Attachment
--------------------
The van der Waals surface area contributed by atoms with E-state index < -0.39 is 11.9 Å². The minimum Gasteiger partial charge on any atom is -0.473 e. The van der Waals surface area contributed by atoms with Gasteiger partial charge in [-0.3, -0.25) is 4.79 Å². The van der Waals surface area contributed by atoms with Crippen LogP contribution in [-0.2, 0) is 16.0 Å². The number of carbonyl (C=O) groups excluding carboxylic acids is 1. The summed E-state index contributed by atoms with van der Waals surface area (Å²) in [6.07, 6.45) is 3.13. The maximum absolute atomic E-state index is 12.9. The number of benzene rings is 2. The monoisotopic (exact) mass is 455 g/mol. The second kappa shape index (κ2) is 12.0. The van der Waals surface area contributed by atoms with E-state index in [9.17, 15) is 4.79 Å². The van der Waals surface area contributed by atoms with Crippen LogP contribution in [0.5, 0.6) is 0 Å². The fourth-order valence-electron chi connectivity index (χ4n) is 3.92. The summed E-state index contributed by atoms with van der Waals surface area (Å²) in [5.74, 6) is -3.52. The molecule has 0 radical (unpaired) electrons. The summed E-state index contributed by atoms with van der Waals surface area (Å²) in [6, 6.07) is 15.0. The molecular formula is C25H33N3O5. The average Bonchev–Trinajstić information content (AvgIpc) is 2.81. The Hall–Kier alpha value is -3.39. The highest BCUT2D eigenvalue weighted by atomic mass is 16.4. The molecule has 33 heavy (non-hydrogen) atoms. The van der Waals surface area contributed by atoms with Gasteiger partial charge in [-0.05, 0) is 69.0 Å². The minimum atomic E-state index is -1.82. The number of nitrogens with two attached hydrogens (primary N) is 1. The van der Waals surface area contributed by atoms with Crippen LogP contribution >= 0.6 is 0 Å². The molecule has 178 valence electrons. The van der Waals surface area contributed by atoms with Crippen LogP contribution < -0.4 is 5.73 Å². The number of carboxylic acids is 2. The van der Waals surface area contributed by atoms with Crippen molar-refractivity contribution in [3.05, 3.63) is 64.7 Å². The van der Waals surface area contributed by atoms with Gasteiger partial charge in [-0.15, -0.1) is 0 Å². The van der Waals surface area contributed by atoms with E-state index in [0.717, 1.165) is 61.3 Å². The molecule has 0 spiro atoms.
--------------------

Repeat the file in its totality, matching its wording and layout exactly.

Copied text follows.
The van der Waals surface area contributed by atoms with E-state index < -0.39 is 11.9 Å². The minimum Gasteiger partial charge on any atom is -0.473 e. The van der Waals surface area contributed by atoms with Gasteiger partial charge in [-0.3, -0.25) is 4.79 Å². The van der Waals surface area contributed by atoms with Crippen LogP contribution in [-0.2, 0) is 16.0 Å². The number of carbonyl (C=O) groups excluding carboxylic acids is 1. The summed E-state index contributed by atoms with van der Waals surface area (Å²) in [6.07, 6.45) is 3.13. The maximum absolute atomic E-state index is 12.9. The number of benzene rings is 2. The monoisotopic (exact) mass is 455 g/mol. The second kappa shape index (κ2) is 12.0. The van der Waals surface area contributed by atoms with E-state index in [9.17, 15) is 4.79 Å². The van der Waals surface area contributed by atoms with Crippen LogP contribution in [0.5, 0.6) is 0 Å². The fourth-order valence-electron chi connectivity index (χ4n) is 3.92. The summed E-state index contributed by atoms with van der Waals surface area (Å²) in [5.74, 6) is -3.52. The molecule has 0 radical (unpaired) electrons. The summed E-state index contributed by atoms with van der Waals surface area (Å²) in [6, 6.07) is 15.0. The molecular formula is C25H33N3O5. The average Bonchev–Trinajstić information content (AvgIpc) is 2.81. The Hall–Kier alpha value is -3.39. The highest BCUT2D eigenvalue weighted by atomic mass is 16.4. The molecule has 33 heavy (non-hydrogen) atoms. The van der Waals surface area contributed by atoms with Gasteiger partial charge in [-0.05, 0) is 69.0 Å². The minimum atomic E-state index is -1.82. The number of nitrogens with two attached hydrogens (primary N) is 1. The van der Waals surface area contributed by atoms with Crippen LogP contribution >= 0.6 is 0 Å². The molecule has 178 valence electrons. The van der Waals surface area contributed by atoms with Crippen LogP contribution < -0.4 is 5.73 Å². The number of carboxylic acids is 2. The van der Waals surface area contributed by atoms with Crippen molar-refractivity contribution in [3.05, 3.63) is 64.7 Å². The van der Waals surface area contributed by atoms with Gasteiger partial charge in [-0.15, -0.1) is 0 Å². The van der Waals surface area contributed by atoms with E-state index in [0.717, 1.165) is 61.3 Å². The molecule has 0 spiro atoms.